May 09

Series Writing – Charting the Details

Writing a children's series.

Writing a series can be rewarding and also challenging.

Think about it.

With a single chapter book, middle grade, or young adult, you need to keep track of all the details.

With a series, there’s a lot more to keep track of.

Linda Wilson has a helpful article on charting the details of your series:

The Challenge is in the Details

Begin your children’s book series by creating worksheets to keep track of the details. This will help avoid the pitfalls of time spent having to flip back to previous books for small (or large) details that may have escaped you. Preparing your series worksheets isn’t much different than keeping track of the details for each of your writing projects. To accomplish this for each individual book project:

  • Keep a separate notebook for each book.
  • In each notebook, preferably during the first stage, create a chart of the following important information. This will take time but will be worth it. The information will be at your fingertips to tweak as you go along, and also to use for school visits, your blog, etc.

These are the categories you should have:

  • Age group
  • Genre
  • Verb tense
  • Point of View
  • Mood or tone
  • Setting
  • Time span
  • Character list, role played in your story and profiles
  • Theme
  • List of Scenes or contents of chapters
  • Concept sentence
  • Why you wrote your book
  • Where your idea came from
  • Research: what you researched, what file it’s kept in, sources you’ve cited
  • Books by other authors that are similar to your book or that you used as models
  • A list of your favorite authors, your favorite books and the authors’ bios

Ideas on how to Organize your Series

Keep a separate section or separate notebook if you’ve created a series. A series organizational chart can contain information similar to the charts for your books.

  • Series title
  • Genre
  • List of characters and how this list changes from book to book
  • How the books tie together
  • How your characters grow and change as the series progresses
  • Series timeline
  • Settings
  • Keep track of the series books you’ve read and notes you’ve taken
  • Most important: write down how your series will end
  • Also: keep track of special information pertaining to your story, such as in my MG mystery, the chapter(s) and page numbers of when the ghost appears.

Join the Fun

One of the most fun parts of writing a series for me has been reading popular and well-loved series by other authors.

  • Take notes on the books you’ve read and on how the series is connected.
  • Note who the mc is and how the mc changes and grows
  • Are there new characters introduced? Which ones stay the same in each book?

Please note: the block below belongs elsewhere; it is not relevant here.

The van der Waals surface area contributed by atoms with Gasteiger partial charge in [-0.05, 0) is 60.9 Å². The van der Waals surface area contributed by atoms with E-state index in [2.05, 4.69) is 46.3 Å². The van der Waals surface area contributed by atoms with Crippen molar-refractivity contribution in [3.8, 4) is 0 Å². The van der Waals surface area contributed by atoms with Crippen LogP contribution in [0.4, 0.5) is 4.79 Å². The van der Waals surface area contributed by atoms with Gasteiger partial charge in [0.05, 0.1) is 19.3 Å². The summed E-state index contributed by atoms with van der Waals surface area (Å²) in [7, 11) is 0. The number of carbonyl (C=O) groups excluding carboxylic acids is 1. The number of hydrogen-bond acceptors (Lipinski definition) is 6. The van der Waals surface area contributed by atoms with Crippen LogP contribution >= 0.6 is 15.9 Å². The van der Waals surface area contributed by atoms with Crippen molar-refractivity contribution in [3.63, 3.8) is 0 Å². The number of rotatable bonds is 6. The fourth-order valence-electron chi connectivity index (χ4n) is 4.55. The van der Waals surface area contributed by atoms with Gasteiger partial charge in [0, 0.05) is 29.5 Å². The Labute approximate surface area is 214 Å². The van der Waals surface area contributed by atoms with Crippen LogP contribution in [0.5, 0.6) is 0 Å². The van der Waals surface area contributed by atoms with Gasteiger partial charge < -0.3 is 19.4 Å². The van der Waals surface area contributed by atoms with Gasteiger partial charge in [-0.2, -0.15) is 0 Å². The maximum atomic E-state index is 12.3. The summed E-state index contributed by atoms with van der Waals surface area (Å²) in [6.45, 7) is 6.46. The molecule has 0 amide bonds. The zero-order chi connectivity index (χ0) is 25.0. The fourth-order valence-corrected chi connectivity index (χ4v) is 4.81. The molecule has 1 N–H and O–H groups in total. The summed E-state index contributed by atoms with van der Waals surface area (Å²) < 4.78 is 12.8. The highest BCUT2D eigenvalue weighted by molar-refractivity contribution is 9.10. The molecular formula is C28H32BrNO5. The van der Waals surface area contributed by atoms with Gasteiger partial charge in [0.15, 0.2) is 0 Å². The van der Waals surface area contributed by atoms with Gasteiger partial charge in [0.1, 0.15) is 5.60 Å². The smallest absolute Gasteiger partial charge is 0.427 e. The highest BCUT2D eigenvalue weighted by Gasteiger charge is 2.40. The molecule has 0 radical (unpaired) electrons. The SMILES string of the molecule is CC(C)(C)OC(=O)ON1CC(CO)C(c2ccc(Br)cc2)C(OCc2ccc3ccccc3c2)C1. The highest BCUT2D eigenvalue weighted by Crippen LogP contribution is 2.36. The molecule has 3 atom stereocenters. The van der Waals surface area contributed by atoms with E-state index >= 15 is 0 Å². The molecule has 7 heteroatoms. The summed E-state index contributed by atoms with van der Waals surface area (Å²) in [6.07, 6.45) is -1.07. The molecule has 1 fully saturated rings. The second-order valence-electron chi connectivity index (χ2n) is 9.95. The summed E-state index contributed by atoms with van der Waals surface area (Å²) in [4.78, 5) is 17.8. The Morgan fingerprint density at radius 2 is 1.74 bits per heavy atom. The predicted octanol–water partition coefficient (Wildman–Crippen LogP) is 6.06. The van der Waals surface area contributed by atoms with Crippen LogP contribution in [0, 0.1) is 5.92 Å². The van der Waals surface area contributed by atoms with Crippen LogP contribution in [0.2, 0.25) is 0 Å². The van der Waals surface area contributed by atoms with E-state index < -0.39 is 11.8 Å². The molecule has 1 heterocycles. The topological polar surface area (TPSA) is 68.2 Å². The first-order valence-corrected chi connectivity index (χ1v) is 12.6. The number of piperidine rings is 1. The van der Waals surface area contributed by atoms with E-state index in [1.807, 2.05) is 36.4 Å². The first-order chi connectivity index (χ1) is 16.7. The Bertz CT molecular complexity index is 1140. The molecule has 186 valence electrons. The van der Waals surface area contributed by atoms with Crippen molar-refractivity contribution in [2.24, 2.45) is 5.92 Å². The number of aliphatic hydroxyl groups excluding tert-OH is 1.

What’s so intriguing is the difference in how the books are connected from series to series. In the Stepping Stones series of chapter books about ghosts by Marion Dane Bauer, each book has different mc’s and characters; the connection is that each book is about a ghost-of-a-different-color: The Blue Ghost, The Green Ghost, The Red Ghost, The Golden Ghost. And the delightful Princess in Black series by Shannon Hale and Dean Hale, in which sweet Princess Magnolia must handle a monster problem when her glitter-stone ring rings. Out bursts the Princess in Black for her next adventure, which is different in each book.

When I first realized that two of my projects could become series I was intimidated. But, after studying the nature of series writing I’ve come to realize that planning is key, as it is for the creation of any book, either right from the start or the plans emerge sometime during the revision stage. I plan to avoid as many pitfalls as possible by following the advice of authors who have shared their expertise and experiences. I hope this information will help you, too.

About the Author

Linda Wilson, a former elementary teacher and ICL graduate, has published over 100 articles for adults and children, and six short stories for children. Recently, she completed Joyce Sweeney’s online fiction courses, picture book course and mystery and suspense course. She has currently finished her first book, a mystery/ghost story for 7-11 year-olds, and is in the process of publishing it and moving on to new writing projects. Follow Linda on Facebook.

This article was originally published at: https://www.writersonthemove.com/2016/11/series-writers-chart-details-part-3.html

Children's ghostwriter

Let me take a look at your notes, outline, or draft. I’m a working children’s ghostwriter, rewriter, and coach. I can turn your story into a book that you’ll be proud to be author of.

Shoot me an email at: kcioffiventrice@gmail.com (please put Children’s Ghostwriter in the Subject line). Or, you can give me a call at 834—347—6700

Let’s get your story in publishable shape today!

Or, if you’d rather give it a shot and do-it-yourself, check out my book, HOW TO WRITE A CHILDREN’S FICTION BOOK.

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